There I was, biking through French chateau country, rounding a bend in the zig-zag roads stitched with Lombardy poplars. And just as I was brushing the wind-blown hair out of my face, doing my best impersonation of Jeanne Moreau in Jules and Jim, the improbable sight of a sculptural succulent garden, and not the traditional parterre befitting a country house, had me hitting the brakes hard.
Ha! Nice daydream, right? But no, I’m out of air points at the moment. The “countryside” in this case was the bike corridor of 3rd Street, my go-to, east-west axis through Long Beach, so I’m seeing a lot of this garden lately. And there is an undeniable movie-set vibe to the little street. It’s just off 3rd at Lowena Drive, aka the local French chateau country. Mr. Lowe, a flower grower on a farm in this very spot back in the 1900s, built a group of four chateauesque dwellings from 1919 to 1926 on this street that now bears his name along with historically protected status.
The entire street, and especially this little garden, brings a smile every time I bike past. Mr. Lowe was obviously a big-time daydreamer too. There’s not much biographical information available on him, so I have no clue as to why he fixated on this architectural style. The surname “Lowe” could be English, French, German, etc., etc.
I love how the garden is shared with the neighboring property and visually flows down the street like a mini resort. I’m not sure which house fires up that iron chimnea near the property line — possibly it’s communal. This photo is looking south, with the ocean about a quarter mile away. (Our beaches face south, not west.) The umbrellas belong to the adjacent third-story property, which doesn’t have the depth for a front garden of its own, just some containers and small sitting areas.
I Instagram’d this house back in early December and have been plotting to make it back with the big camera for blog photos ever since. Nice timing now that the aloes are in bloom.
The house faces west, so the garden gets loads of sun. The tree aloes in bloom by the front porch may be Aloe thraskii. Uncertain identity of the foreground aloe with peachy torches and deep red leaves. Barely perceptible to the right of that aloe is a young Totem Pole cactus, Lophocereus schottii, in its monstrose form.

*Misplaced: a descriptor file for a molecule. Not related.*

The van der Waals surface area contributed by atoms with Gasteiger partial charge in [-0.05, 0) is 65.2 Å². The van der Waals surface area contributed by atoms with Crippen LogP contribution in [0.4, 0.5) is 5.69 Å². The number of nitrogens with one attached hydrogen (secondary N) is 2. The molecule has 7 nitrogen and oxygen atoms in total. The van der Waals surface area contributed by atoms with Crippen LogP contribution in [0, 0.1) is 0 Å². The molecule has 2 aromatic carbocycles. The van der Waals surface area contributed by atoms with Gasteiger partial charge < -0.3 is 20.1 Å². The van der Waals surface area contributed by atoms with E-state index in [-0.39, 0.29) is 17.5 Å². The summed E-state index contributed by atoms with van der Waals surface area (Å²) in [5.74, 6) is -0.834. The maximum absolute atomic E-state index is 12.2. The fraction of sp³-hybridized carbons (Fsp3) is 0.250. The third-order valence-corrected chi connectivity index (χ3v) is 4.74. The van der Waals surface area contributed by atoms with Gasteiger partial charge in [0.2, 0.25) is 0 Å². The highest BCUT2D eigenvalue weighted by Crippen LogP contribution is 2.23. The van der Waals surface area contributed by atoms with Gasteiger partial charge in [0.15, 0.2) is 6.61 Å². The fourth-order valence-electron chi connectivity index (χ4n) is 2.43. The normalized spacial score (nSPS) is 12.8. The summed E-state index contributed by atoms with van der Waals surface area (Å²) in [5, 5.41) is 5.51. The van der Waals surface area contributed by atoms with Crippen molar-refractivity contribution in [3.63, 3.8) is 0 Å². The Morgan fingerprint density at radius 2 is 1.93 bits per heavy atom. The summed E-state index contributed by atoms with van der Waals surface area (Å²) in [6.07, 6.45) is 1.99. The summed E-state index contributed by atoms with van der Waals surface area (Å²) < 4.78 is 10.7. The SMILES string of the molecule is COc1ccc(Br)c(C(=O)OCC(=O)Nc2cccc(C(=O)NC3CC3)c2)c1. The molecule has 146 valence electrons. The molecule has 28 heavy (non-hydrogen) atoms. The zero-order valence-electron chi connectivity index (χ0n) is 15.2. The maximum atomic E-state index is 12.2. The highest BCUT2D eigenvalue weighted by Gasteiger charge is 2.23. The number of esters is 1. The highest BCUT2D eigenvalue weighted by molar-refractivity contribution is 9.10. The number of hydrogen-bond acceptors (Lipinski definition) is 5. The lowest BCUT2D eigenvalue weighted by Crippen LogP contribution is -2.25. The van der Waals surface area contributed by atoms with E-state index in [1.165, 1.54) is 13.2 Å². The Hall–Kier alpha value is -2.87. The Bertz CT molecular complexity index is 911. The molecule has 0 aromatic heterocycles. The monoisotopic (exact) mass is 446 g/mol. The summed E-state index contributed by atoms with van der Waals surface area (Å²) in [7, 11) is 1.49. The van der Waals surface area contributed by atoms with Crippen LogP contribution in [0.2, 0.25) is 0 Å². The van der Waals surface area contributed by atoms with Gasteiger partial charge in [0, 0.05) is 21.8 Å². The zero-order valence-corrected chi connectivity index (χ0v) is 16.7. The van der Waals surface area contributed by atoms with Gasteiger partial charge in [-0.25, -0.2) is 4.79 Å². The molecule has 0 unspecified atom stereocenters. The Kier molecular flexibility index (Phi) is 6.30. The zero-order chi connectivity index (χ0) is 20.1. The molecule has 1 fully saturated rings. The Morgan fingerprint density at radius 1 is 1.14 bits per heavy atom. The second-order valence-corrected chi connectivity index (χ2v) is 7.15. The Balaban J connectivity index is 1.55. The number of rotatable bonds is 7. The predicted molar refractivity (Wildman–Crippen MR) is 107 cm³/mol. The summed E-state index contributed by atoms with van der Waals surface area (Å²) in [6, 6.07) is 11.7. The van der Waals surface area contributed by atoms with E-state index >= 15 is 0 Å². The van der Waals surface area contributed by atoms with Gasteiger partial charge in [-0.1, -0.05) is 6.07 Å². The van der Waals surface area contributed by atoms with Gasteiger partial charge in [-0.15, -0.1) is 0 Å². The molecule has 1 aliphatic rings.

The simple planting is mainly composed of aloes, several species of euphorbias, and a few species of cactus, especially the repetitive use of the strong shapes of barrel cactus. The sole tree, a palo verde, leans in from the right side of this photo.
The only agave included is A. attenuata near the sidewalk.
The garden is edged with Cor-Ten, and it appears that the tree aloes near the porch may be growing in Cor-Ten planters as well. Note the schefflera just peeking over the hip roof.
The meandering decomposed granite paths are a surprising choice over a formal grid of paths with hard right angles, which is usually the preference where a strong pattern is wanted. And yet an organic strength from the design is achieved nonetheless, abstract and sinuous, resulting in no plant being “walled off” but able to be seen from many vantage points. I love the effect of how the paths seem to flow like water through the plantings and also function as strong negative space that brings the statuesque plants into sculptural relief. The low ground cover, possibly an ice plant like red apple or something vigorous with small leaves like oscularia, is kept tightly trimmed to preserve the shapes of plants and paths.
Though somewhat abstract, the paths do follow a practical layout. These photos were taken about a day after our first rainstorm, which this little absorptive garden handled beautifully.
Note the cactus swallowed by a pencilbush, a sign of the invisible hand guiding the garden, picking winners and losers. I read this as the cactus being forfeited to allow the lush, rotund shape of Euphorbia mauritanica full expression, but that’s just my take. But it does make you wonder how much of the garden was planned versus evolved as the plants matured and shapes grew stronger.
Succulent gardens easily come to mind for architectural styles such as Mid Century Modern, Spanish Revival. I think this little front garden is proof that a succulent garden can accommodate any style home.